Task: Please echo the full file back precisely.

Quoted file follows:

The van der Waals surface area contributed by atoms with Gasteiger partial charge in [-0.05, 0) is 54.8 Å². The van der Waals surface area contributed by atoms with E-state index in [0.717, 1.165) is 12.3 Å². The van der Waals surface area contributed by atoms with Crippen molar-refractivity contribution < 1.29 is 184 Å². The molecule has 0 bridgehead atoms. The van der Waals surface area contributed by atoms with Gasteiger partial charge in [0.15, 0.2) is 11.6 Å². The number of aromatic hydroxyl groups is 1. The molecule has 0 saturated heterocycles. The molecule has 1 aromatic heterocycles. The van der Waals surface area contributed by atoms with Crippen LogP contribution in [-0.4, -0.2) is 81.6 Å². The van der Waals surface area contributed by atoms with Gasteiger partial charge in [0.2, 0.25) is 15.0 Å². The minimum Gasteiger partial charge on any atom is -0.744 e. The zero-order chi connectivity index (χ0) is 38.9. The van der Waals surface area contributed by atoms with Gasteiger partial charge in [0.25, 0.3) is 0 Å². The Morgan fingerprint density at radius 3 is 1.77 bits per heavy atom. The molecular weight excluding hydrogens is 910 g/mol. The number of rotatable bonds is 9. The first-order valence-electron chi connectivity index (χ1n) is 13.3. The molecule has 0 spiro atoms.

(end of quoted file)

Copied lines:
The van der Waals surface area contributed by atoms with Gasteiger partial charge in [-0.05, 0) is 54.8 Å². The van der Waals surface area contributed by atoms with E-state index in [0.717, 1.165) is 12.3 Å². The van der Waals surface area contributed by atoms with Crippen molar-refractivity contribution < 1.29 is 184 Å². The molecule has 0 bridgehead atoms. The van der Waals surface area contributed by atoms with Gasteiger partial charge in [0.15, 0.2) is 11.6 Å². The number of aromatic hydroxyl groups is 1. The molecule has 0 saturated heterocycles. The molecule has 1 aromatic heterocycles. The van der Waals surface area contributed by atoms with Crippen LogP contribution in [-0.4, -0.2) is 81.6 Å². The van der Waals surface area contributed by atoms with Gasteiger partial charge in [0.2, 0.25) is 15.0 Å². The minimum Gasteiger partial charge on any atom is -0.744 e. The zero-order chi connectivity index (χ0) is 38.9. The van der Waals surface area contributed by atoms with Gasteiger partial charge in [0.25, 0.3) is 0 Å². The Morgan fingerprint density at radius 3 is 1.77 bits per heavy atom. The molecular weight excluding hydrogens is 910 g/mol. The number of rotatable bonds is 9. The first-order valence-electron chi connectivity index (χ1n) is 13.3. The molecule has 0 spiro atoms.